A total of 814 households, made up of 4,228 people from 22 communities in the main reservoir area, will be resettled to make way for the construction of the Pwalugu Multipurpose Dam project.
Additionally, 11 households, with 52 residents drawn from three communities in the weir that would be physically affected as a result of the project, would also be resettled.
The Settlement Manager of the Volta River Authority (VRA), Emmanuel Nartey, made this known at a meeting in Bolgatanga to update stakeholders from the North-East and Upper East regions on the progress of work towards the actual construction of the dam.
The stakeholders were informed that the Lands Commission and the Site Advisory Committee had finalised land acquisition issues in both regions to pave the way for the commencement of work on the project.
He noted that 335 households, making up 2,616 people that would be economically displaced due to the execution of the project, would be provided with agriculture development support, marketing schemes and technology improvement facilities to sustain their livelihoods.
He also noted that 10 community centres and five chiefs’ palaces would be constructed at convenient locations, as well as five churches and mosques each in some communities as part of the project.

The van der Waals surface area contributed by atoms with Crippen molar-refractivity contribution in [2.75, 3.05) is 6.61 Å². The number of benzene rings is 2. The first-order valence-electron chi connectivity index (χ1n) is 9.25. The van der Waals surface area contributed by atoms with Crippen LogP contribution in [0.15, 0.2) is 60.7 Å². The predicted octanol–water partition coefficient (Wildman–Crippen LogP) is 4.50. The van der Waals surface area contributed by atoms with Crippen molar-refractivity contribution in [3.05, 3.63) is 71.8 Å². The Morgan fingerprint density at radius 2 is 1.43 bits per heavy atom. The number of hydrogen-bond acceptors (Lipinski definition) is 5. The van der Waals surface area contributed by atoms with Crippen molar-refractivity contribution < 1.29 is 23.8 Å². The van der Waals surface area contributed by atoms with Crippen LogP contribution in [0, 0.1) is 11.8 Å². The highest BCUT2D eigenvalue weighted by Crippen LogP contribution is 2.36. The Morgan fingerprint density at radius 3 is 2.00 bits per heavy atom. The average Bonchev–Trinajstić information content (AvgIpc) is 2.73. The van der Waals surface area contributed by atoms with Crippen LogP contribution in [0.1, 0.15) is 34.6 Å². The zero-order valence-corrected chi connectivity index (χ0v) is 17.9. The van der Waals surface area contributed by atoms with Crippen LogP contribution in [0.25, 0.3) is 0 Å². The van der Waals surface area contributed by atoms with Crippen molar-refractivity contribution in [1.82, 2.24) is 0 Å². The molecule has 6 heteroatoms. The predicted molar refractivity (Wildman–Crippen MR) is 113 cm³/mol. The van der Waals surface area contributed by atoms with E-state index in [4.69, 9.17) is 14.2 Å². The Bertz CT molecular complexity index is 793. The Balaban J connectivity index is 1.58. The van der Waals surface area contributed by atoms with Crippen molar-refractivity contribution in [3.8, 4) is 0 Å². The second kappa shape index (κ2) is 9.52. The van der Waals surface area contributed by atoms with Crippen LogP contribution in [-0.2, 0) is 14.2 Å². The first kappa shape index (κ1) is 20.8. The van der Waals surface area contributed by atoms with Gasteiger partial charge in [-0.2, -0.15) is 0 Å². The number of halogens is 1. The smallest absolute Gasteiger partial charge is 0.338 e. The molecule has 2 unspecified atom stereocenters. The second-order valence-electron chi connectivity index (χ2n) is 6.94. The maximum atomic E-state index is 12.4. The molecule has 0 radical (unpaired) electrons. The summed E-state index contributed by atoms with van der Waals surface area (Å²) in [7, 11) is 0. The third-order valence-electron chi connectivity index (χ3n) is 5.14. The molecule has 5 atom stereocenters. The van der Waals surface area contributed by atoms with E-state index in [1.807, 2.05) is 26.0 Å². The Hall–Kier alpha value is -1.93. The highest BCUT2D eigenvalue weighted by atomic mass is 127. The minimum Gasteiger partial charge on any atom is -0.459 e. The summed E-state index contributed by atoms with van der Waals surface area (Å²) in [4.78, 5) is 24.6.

He said: “Football parks would also be provided in all the four resettlement towns, which would further be connected to the national electricity grid”, and added that “the settlement communities would be provided with Community Health and Services (CHPS) compounds to improve health delivery.”
He further indicated that two health facilities in Wulugu and Samni would be upgraded and equipped with the needed equipment to deliver quality health services to the people within the area.
“Four kindergarten, four primary and three junior high schools would be built in the resettlement towns, including boreholes and water points, as well as constructions of 80 kilometres feeder roads within the communities,” he said.
He said the resettlement of the communities to be affected was critical and that the needed strategies to ensure that the various activities were carried out had been put in place to ensure a smooth take-off of the project.
He said it was their expectation that actual construction would not delay as the communities were anxious and concerned about the commencement of the project.
For his part, the Pwalugu Multipurpose Dam Project Manager, Daniel Onny, said the World Bank had given an assurance to the government that it would soon release funds to kick-start the execution of the project.
The Upper East Regional Minister, Stephen Yakubu, reiterated the government’s commitment towards the construction of the much talked about project to achieve the intended purposes.
He noted that when executed, the project would be a game-changer and immediately address the exodus of energetic youth from the north to the south ostensibly in search of non-existent greener pastures.